Source: TECHnalysis Research
“For businesses and organizations relying more on data and technology, it’s critical to have cloud infrastructure in place or leverage cloud services that manage compute, storage, and networking effectively and efficiently,” said Steve McDowell of Moor Insights & Strategy.
The challenge lies in managing these disparate cloud services as a whole. A unified hybrid and multicloud environment might consist of multiple workloads that operate across a combination of public cloud and on-premise infrastructures. This is where organizations should look to vendors who deliver a complete cloud management strategy that spans storage, compute, and networking.
Types of Workloads in the Cloud
In order to decide whether workloads would be best-suited to private, public, or hybrid cloud environments, it’s necessary to classify them based on their architecture, resource needs, and usage patterns.
Cloud workloads can be categorized by resource needs as follows:
General compute: Workloads that don’t have specific computational needs and typically run on the default configuration of the cloud. These include common web apps, web servers, distributed data stores, and containerized microservices.
CPU-intensive: Workloads that have high compute requirements and handle a large number of concurrent users. These include massively multiplayer online games and deep learning applications that need to perform processor-intensive ops such as video encoding, analytics on big data, 3D modelling, etc.
Memory-intensive: Workloads that need memory and processing power to execute millions of transactions per second. These include real-time streaming data, caches, and distributed databases.
GPU-accelerated computing: Some workloads such as speech recognition, self-driven vehicles, navigation systems, computational fluid dynamics, seismic analysis, and so on have super-high processing requirements. These need the power of GPUs along with CPUs to perform real-time tasks.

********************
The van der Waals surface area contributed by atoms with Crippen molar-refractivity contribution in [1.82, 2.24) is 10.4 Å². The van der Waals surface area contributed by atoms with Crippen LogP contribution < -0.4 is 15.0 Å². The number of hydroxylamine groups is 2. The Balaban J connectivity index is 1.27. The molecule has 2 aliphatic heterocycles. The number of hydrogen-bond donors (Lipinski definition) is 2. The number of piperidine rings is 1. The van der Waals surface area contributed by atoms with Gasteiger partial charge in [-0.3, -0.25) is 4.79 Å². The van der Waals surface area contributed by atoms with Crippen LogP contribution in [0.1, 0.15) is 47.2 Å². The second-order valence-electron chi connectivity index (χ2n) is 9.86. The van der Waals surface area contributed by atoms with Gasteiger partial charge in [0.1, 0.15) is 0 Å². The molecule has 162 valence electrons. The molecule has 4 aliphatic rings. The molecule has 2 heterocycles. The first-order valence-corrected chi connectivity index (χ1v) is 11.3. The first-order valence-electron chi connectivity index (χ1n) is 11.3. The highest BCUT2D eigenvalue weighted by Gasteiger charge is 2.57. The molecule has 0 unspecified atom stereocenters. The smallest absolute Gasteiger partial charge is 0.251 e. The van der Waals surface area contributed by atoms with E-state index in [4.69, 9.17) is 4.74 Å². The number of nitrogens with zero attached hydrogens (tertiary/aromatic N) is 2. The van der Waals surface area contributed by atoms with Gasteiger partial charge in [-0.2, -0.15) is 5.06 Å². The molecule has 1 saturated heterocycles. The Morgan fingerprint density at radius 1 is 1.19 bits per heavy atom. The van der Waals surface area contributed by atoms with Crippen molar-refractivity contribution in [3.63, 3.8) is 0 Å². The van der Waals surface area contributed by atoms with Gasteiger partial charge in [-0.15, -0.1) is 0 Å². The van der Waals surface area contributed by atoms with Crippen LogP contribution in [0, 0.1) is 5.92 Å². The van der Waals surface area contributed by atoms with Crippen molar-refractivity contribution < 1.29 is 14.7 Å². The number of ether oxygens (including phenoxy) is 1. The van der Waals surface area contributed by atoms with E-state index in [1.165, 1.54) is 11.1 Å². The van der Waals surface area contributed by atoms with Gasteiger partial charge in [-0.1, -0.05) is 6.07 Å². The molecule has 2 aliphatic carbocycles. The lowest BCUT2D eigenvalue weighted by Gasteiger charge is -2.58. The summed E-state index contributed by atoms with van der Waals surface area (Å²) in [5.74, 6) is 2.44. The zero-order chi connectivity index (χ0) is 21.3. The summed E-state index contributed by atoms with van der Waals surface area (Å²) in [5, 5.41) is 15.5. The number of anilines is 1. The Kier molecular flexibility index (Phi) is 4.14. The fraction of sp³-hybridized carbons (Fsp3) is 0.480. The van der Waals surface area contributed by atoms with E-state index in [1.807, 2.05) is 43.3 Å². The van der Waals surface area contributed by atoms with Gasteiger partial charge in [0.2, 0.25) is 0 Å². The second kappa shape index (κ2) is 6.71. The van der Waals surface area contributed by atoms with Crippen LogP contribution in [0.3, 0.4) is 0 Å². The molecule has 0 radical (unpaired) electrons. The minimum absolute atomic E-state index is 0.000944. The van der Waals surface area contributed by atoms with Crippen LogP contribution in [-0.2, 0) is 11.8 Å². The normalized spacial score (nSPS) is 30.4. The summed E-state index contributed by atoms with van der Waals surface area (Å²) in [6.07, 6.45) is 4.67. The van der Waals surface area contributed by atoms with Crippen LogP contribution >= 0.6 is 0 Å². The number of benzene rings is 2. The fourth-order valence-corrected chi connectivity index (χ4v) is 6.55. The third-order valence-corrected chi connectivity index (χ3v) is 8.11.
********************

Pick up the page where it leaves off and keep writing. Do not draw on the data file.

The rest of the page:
Storage optimized: Workloads such as in-memory databases, highly scalable NoSQL databases, and data warehouses
More important are workloads based on their availability and the traffic they get. Cloud workloads can be classified by usage patterns as follows:
Static workloads: The resource requirements, demand, and uptime are fairly known. These include core enterprise services like CRM, ERP, and email.
Periodic workloads: These face traffic spikes at specific times of the day, week, month, or year. Examples include bill payment or tax and accounting tools. Serverless computing, where users don’t pay for ideal instances, is ideal for these workloads.
Unpredictable workloads: Popular applications and platforms like social networks, online multiplayer games, video streaming sites, etc. can see their traffic increase exponentially within no time. The auto-scaling ability of clouds can handle such spikes by dynamically adding instances as and when required.
“The importance of workloads will always vary based upon the context, like who’s being affected,” said Poitras. “However, from a business perspective, anything that hits the top line is definitely a higher priority vs. items of convenience.”
Weighing the Pros and Cons of Running Workloads in the Cloud
The cloud is extremely attractive for projects that need to be spun up quickly or those that have a limited life cycle, according to McDowell. “Moving them to the cloud delivers flexibility,” he said. “You can provision infrastructure, whether storage, compute, or networking, with the press of a button. Payment for public cloud services is based on usage, not capital investment.”
In addition to scalability, cloud environments also have the advantage of being highly distributed. This increases the efficiency of the workload.
“It doesn’t just sit on a server somewhere and crank along and do what it has to do,” said Hurwitz. “The workload may move into the platform or service that is best to execute at the right speed.”